Fall Is Coming

September 4, 2014

I felt it last night.

It didn’t come like I’d expected, blowing down on a high pressure system out of the north.  No, this came from an unexpected quarter, as the outer bands of tropical storm Dolly washed up from Mexico, the cool winds blew up from the southwest.

But I felt it.

I wrapped up work for the evening and stepped out onto the front porch.

Instead of the stifling, oven-like air that has greeted me for so many weeks, there was a coolness.  It wasn’t “brisk”.  Definitely not “chilly”.  But cool.  Mid-70s cool, which is, you know, pretty damned nice at the end of a long, Texas summer.

Dove season opened a couple of days ago, and against my better judgment, I went on out on opening afternoon.  I hadn’t seen a bird move against the bright, blue sky all day.  When I got out there, I knew why.  My weather station told me it was 97 degrees, with a heat index in the neighborhood of 104.  The humidity was so high, it felt like breathing water as Iggy and I walked across the pasture.  By the time I found a place to sit, in the shade of a cedar bush, I was already soaked with sweat.

Three birds hopped up from the trees as I walked in, but in the heat they only flew 50 yards or so… just enough to stay out of range… before setting back down into a denser part of the thicket.

On a cooler day, I’d have pursued them.  Then again, on a cooler day, they’d have flown much further.

Nothing else flew.

I lasted less than an hour before I said, “the hell with it,” and came back to the house.

No matter what the regulations said, it wasn’t “hunting season” yet.

Last night, though…  last night gave me a hint of what’s coming.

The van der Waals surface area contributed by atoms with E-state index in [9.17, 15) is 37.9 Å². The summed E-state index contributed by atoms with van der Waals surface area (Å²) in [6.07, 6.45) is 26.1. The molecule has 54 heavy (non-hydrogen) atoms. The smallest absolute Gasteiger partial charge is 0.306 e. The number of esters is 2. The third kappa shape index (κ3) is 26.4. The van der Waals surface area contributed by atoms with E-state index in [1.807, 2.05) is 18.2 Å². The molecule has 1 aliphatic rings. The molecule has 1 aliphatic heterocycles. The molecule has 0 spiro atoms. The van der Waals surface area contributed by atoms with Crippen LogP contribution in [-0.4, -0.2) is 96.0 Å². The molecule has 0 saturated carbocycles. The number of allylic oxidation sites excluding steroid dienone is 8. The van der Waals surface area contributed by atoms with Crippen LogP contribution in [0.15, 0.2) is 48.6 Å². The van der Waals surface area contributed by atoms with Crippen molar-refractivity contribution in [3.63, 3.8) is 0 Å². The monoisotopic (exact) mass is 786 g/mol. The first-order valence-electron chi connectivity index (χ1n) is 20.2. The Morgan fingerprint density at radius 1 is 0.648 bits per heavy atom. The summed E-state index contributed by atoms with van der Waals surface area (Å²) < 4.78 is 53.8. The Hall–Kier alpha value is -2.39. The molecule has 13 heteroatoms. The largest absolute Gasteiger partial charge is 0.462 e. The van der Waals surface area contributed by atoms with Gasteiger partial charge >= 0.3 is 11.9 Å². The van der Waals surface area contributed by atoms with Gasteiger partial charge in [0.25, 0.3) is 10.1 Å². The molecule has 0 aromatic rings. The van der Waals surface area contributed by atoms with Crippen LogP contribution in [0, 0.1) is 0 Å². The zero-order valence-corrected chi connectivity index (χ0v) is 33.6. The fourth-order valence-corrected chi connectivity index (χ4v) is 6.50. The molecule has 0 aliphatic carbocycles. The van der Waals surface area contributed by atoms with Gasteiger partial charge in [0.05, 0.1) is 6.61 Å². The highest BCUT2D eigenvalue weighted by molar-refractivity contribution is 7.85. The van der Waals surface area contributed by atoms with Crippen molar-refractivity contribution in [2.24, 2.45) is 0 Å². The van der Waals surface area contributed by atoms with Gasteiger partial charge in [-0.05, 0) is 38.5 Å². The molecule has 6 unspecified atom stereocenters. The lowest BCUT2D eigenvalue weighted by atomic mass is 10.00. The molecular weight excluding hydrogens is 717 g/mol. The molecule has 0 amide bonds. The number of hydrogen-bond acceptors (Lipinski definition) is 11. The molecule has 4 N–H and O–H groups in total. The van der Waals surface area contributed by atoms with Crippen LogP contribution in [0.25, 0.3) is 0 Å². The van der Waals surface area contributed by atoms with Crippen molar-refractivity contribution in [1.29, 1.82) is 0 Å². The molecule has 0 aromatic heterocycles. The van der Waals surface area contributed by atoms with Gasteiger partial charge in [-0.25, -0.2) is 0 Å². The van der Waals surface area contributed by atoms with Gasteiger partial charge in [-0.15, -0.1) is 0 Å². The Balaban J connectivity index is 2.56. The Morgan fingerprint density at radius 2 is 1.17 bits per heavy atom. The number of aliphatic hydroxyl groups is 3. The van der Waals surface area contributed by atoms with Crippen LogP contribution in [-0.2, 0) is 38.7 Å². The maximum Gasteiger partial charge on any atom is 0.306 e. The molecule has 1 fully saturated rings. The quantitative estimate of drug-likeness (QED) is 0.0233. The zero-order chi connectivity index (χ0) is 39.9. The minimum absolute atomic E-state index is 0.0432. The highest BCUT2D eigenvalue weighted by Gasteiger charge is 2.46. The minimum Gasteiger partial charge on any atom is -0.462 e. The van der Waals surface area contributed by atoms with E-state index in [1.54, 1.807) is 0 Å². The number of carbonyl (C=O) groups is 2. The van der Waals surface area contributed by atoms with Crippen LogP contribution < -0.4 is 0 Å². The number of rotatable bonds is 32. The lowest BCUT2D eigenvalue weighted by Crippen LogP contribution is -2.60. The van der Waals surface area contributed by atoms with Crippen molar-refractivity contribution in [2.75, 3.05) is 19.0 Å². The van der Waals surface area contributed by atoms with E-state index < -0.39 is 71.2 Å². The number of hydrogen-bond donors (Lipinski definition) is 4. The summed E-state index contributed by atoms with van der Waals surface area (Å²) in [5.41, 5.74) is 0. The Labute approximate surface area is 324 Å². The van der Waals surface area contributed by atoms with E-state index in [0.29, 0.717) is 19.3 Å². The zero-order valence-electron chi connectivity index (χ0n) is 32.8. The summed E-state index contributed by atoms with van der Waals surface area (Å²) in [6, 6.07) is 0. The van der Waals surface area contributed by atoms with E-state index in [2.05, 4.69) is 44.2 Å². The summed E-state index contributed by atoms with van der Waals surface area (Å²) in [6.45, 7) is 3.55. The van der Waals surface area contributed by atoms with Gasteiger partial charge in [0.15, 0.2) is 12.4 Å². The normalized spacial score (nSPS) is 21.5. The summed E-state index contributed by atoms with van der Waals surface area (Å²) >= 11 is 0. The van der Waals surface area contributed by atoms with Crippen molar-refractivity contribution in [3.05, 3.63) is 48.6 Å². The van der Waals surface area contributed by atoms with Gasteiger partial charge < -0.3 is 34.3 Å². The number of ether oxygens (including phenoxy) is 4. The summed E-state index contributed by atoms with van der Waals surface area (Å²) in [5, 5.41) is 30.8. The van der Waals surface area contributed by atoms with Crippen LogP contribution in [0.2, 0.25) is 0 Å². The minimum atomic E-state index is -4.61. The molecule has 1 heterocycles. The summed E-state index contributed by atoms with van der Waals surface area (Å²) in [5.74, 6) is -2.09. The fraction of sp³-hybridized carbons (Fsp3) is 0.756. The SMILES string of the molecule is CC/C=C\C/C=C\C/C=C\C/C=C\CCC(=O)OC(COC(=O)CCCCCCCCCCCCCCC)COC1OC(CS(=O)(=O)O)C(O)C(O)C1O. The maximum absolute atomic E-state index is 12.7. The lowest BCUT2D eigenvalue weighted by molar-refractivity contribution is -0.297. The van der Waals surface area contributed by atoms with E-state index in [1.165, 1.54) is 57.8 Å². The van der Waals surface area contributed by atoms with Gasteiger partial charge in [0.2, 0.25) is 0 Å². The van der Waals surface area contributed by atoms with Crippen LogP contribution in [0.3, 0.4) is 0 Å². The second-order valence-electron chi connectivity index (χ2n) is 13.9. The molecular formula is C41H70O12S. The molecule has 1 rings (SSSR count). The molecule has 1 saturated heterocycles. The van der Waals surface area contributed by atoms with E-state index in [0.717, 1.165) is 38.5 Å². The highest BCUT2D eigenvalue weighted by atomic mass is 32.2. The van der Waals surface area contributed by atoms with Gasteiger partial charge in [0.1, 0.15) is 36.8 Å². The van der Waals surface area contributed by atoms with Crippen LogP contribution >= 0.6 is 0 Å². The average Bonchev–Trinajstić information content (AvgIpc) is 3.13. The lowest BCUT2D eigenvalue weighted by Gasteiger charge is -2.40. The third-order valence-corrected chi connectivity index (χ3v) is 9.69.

It won’t last, of course.  Even this morning, the humidity has built back in and I can tell the heat is coming back when the sun gets up.  Summer is far from over.

But it gave me the first taste, and that taste aroused something that has been relatively dormant throughout the torpor of summertime.

Two weeks from today, I’ll be packing up the bow and some gear and pointing the truck toward Colorado.  Somewhere in the wilderness, high above Montrose, I hope to encounter an elk.  If all goes well, I’ll be driving home with a cooler full of fresh meat.  And if not, I’ll still have spent a week hiking the high country.  And up there, it will feel like hunting season.  I’ve been watching the weather up there, at least in Montrose, where it’s been in the 70s and 80s during the day, with temperatures dropping to the mid-low 50s at night.  Up in the Uncompahgre, it will be even cooler.

I expect (hope) the first of the aspens will be starting to turn.  The elk will be in, or near, the rut.  Bulls will be bugling through the canyons and over the ridgetops.  They feel it too.

By the time I return to the Hill Country, October will be in the wings and the worst of the Texas summer heat will have receded.

Last night, that promise was carried on the wind.




8 Responses to “Fall Is Coming”

  1. Fall Is Coming | on September 4th, 2014 10:41

    […] Fall Is Coming […]

  2. Chad Love on September 4th, 2014 11:14